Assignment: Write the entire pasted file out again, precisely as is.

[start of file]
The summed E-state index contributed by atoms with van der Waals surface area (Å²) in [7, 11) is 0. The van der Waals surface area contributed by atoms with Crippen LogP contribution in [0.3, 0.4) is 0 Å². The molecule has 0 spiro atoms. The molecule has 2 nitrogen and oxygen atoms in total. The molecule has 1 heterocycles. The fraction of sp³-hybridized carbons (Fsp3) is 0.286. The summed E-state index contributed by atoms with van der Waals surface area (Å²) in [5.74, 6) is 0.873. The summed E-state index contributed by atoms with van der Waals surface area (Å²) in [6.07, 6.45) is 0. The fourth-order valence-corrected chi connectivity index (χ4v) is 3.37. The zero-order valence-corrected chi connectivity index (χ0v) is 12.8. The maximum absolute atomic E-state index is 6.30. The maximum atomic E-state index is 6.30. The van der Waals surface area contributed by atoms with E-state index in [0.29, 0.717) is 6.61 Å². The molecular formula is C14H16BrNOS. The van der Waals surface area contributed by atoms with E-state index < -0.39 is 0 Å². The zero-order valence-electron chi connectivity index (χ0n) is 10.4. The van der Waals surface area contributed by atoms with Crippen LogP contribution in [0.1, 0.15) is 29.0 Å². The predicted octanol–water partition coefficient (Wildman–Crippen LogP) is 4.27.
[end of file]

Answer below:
The summed E-state index contributed by atoms with van der Waals surface area (Å²) in [7, 11) is 0. The van der Waals surface area contributed by atoms with Crippen LogP contribution in [0.3, 0.4) is 0 Å². The molecule has 0 spiro atoms. The molecule has 2 nitrogen and oxygen atoms in total. The molecule has 1 heterocycles. The fraction of sp³-hybridized carbons (Fsp3) is 0.286. The summed E-state index contributed by atoms with van der Waals surface area (Å²) in [5.74, 6) is 0.873. The summed E-state index contributed by atoms with van der Waals surface area (Å²) in [6.07, 6.45) is 0. The fourth-order valence-corrected chi connectivity index (χ4v) is 3.37. The zero-order valence-corrected chi connectivity index (χ0v) is 12.8. The maximum absolute atomic E-state index is 6.30. The maximum atomic E-state index is 6.30. The van der Waals surface area contributed by atoms with E-state index in [0.29, 0.717) is 6.61 Å². The molecular formula is C14H16BrNOS. The van der Waals surface area contributed by atoms with E-state index < -0.39 is 0 Å². The zero-order valence-electron chi connectivity index (χ0n) is 10.4. The van der Waals surface area contributed by atoms with Crippen LogP contribution in [0.1, 0.15) is 29.0 Å². The predicted octanol–water partition coefficient (Wildman–Crippen LogP) is 4.27.